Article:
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Agri-TechE mission to AGRITECHNICA

Agri-TechE Article

Continued mechanisation to farm at ever greater scales was the main take-home from AGRITECHNICA 2023 – the world’s leading trade fair for agricultural machinery. But innovation could certainly be seen in halls.

Becky says: “The impression I had is that the European agricultural machinery industry still thinks bigger is better. There were 18 innovation awards and it appeared that nearly every one of them went to a tractor, harvester or an attachment for a tractor!

“However, alongside the big kit were pockets of innovation – from automation through to advanced sensing and alternative chemistries. Our members sought out the thought-leaders, cutting edge technology, and sensed a shift towards more sustainable farming practices.

“Exhibitors at AGRITECHNICA face the same problems as innovators across all industries: giving the market what it knows and feels comfortable with, while adapting to wider global and environmental concerns. Addressing these wider issues brings opportunities for innovation, but selling them may require a little more persuasion…

Participants gave their thoughts in a short video:


Progress towards Net Zero

The conversation at the recent REAP conference was very much about reducing emissions on-farm, with a move away from diesel considered the fastest way to achieve this.

At AGRITECHNICA, there were a number of examples of electrification and alternative fuels, such as the MK-V from Monarch, which was being shown for the first time in Europe. This is the world’s first fully electric, driverless tractor, which claims to produce 54 metric tons less CO2e emissions than a diesel equivalent.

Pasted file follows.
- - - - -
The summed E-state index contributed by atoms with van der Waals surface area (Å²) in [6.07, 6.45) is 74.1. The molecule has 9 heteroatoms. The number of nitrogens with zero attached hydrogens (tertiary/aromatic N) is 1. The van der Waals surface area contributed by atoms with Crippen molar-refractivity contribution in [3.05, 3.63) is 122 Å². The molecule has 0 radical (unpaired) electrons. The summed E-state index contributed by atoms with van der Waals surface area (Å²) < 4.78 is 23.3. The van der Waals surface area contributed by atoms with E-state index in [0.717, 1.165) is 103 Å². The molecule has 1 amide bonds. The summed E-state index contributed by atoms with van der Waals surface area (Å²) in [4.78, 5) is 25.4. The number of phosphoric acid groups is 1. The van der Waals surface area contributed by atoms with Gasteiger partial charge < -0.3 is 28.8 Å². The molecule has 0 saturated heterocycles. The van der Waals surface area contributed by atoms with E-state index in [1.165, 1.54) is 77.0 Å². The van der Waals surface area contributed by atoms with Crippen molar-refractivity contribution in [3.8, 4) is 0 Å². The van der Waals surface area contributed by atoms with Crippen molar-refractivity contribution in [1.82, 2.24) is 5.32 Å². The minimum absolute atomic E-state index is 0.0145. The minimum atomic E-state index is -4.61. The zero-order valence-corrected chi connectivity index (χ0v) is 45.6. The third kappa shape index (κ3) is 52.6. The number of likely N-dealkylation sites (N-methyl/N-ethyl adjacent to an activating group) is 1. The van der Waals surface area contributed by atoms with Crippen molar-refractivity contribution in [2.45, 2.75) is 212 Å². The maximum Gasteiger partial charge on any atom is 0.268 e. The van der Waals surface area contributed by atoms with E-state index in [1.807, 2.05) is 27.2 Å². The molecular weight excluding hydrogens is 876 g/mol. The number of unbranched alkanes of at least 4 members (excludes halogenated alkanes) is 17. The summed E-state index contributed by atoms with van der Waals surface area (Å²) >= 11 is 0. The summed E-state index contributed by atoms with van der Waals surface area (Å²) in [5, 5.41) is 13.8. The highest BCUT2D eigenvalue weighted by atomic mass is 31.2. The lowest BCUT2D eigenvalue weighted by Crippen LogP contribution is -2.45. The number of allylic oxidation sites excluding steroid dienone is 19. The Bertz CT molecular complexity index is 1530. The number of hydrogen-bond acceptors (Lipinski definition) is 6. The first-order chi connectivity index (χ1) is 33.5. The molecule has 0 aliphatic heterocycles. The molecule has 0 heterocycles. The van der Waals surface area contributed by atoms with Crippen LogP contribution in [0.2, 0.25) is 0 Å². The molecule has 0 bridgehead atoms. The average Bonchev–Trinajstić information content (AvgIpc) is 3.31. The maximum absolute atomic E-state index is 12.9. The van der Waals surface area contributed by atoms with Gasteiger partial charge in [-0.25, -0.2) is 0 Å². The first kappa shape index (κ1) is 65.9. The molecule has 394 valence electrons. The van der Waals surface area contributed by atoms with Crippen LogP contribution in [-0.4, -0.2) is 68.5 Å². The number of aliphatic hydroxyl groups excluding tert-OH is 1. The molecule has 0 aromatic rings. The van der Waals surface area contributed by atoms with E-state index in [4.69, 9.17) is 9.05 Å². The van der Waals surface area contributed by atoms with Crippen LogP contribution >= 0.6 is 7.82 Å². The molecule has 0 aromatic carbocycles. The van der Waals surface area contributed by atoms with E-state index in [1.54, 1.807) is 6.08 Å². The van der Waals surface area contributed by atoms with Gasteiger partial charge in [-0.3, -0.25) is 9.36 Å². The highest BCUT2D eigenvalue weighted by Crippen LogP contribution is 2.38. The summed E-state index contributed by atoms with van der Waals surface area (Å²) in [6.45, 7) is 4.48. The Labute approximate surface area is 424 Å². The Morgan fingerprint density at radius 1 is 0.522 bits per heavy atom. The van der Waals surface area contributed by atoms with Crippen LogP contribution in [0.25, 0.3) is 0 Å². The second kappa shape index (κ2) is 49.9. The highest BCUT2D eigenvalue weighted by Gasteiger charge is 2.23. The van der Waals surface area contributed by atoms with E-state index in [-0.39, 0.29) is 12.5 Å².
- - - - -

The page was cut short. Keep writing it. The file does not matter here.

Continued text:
There was also the Helios from Fendt, which has a hydrogen fuel cell and 25kWh battery to power an electric motor.

“The general feeling was that a seismic move from diesel is still many years away, but very much needed, given the current technology is now over 100 years old.” Becky continues: “However, chatting with our members, we thought it unlikely that electric will have enough power for the huge (24-36m) attachments that we saw at the show, so a rethink is needed here.”

Is bigger better?

“We had a good cross-section of the Agri-TechE membership on the trip, which included farmers, agribusinesses, and early technology companies. The consensus was that our ecosystem is looking beyond ‘big’ to alternative models of cultivation for the future.

“The group reflected that farmers are looking for smaller, lighter machines that reduce compaction of the soil, and that robotics are potentially a great solution to this.

“We saw a few examples of robotics at the show, but with the exception of AgXeed, Naio Technologies and our friends AGROINTELLI, developers of ROBOTTI, many of these seemed to be prototypes rather than near market products.

Technologies of the future

Belinda Clarke, Director of Agri-TechE, gave a keynote address on the Expert Stage: Inhouse Farming. The ‘Inhouse Farming – Feed & Food Show’ is the DLG’s new platform for the agricultural and food systems of the future and its events ran in parallel to the main show. It offers technical information, perspectives, innovations and business – from feed to food – including topics such as vertical farming, high value crops, aquaponics, energy concepts and insects.